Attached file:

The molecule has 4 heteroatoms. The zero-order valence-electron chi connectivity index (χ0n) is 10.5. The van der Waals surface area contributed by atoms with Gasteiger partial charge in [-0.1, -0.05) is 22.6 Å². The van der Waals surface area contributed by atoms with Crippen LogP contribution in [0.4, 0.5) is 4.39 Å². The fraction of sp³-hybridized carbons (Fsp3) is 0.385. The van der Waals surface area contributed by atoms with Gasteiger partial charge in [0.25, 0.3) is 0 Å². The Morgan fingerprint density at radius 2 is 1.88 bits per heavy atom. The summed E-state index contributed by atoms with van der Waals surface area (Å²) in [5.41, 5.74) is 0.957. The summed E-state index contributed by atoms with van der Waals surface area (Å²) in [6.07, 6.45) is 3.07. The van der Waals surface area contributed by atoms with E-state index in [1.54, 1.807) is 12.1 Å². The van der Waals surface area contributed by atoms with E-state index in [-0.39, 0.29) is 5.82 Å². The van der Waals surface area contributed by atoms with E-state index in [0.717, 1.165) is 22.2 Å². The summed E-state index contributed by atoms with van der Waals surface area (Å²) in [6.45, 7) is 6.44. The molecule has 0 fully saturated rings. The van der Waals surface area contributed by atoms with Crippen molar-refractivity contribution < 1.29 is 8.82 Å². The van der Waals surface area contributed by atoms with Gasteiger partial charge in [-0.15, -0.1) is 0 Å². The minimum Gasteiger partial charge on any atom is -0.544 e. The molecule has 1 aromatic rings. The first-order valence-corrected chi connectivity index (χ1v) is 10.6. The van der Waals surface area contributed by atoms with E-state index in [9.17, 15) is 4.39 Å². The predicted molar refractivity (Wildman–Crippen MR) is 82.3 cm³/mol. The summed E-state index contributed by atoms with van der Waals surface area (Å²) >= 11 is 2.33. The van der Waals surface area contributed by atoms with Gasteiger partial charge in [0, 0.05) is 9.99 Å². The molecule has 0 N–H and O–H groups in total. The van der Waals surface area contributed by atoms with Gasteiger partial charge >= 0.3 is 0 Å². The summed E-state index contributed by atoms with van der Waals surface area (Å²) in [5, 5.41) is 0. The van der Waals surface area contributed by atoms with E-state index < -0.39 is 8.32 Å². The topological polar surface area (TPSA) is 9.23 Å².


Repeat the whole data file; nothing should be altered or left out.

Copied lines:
The molecule has 4 heteroatoms. The zero-order valence-electron chi connectivity index (χ0n) is 10.5. The van der Waals surface area contributed by atoms with Gasteiger partial charge in [-0.1, -0.05) is 22.6 Å². The van der Waals surface area contributed by atoms with Crippen LogP contribution in [0.4, 0.5) is 4.39 Å². The fraction of sp³-hybridized carbons (Fsp3) is 0.385. The van der Waals surface area contributed by atoms with Gasteiger partial charge in [0.25, 0.3) is 0 Å². The Morgan fingerprint density at radius 2 is 1.88 bits per heavy atom. The summed E-state index contributed by atoms with van der Waals surface area (Å²) in [5.41, 5.74) is 0.957. The summed E-state index contributed by atoms with van der Waals surface area (Å²) in [6.07, 6.45) is 3.07. The van der Waals surface area contributed by atoms with E-state index in [1.54, 1.807) is 12.1 Å². The van der Waals surface area contributed by atoms with E-state index in [-0.39, 0.29) is 5.82 Å². The van der Waals surface area contributed by atoms with E-state index in [0.717, 1.165) is 22.2 Å². The summed E-state index contributed by atoms with van der Waals surface area (Å²) in [6.45, 7) is 6.44. The molecule has 0 fully saturated rings. The van der Waals surface area contributed by atoms with Crippen molar-refractivity contribution < 1.29 is 8.82 Å². The van der Waals surface area contributed by atoms with Gasteiger partial charge in [-0.15, -0.1) is 0 Å². The minimum Gasteiger partial charge on any atom is -0.544 e. The molecule has 1 aromatic rings. The first-order valence-corrected chi connectivity index (χ1v) is 10.6. The van der Waals surface area contributed by atoms with E-state index in [9.17, 15) is 4.39 Å². The predicted molar refractivity (Wildman–Crippen MR) is 82.3 cm³/mol. The summed E-state index contributed by atoms with van der Waals surface area (Å²) >= 11 is 2.33. The van der Waals surface area contributed by atoms with Gasteiger partial charge in [0, 0.05) is 9.99 Å². The molecule has 0 N–H and O–H groups in total. The van der Waals surface area contributed by atoms with Gasteiger partial charge >= 0.3 is 0 Å². The summed E-state index contributed by atoms with van der Waals surface area (Å²) in [5, 5.41) is 0. The van der Waals surface area contributed by atoms with E-state index < -0.39 is 8.32 Å². The topological polar surface area (TPSA) is 9.23 Å².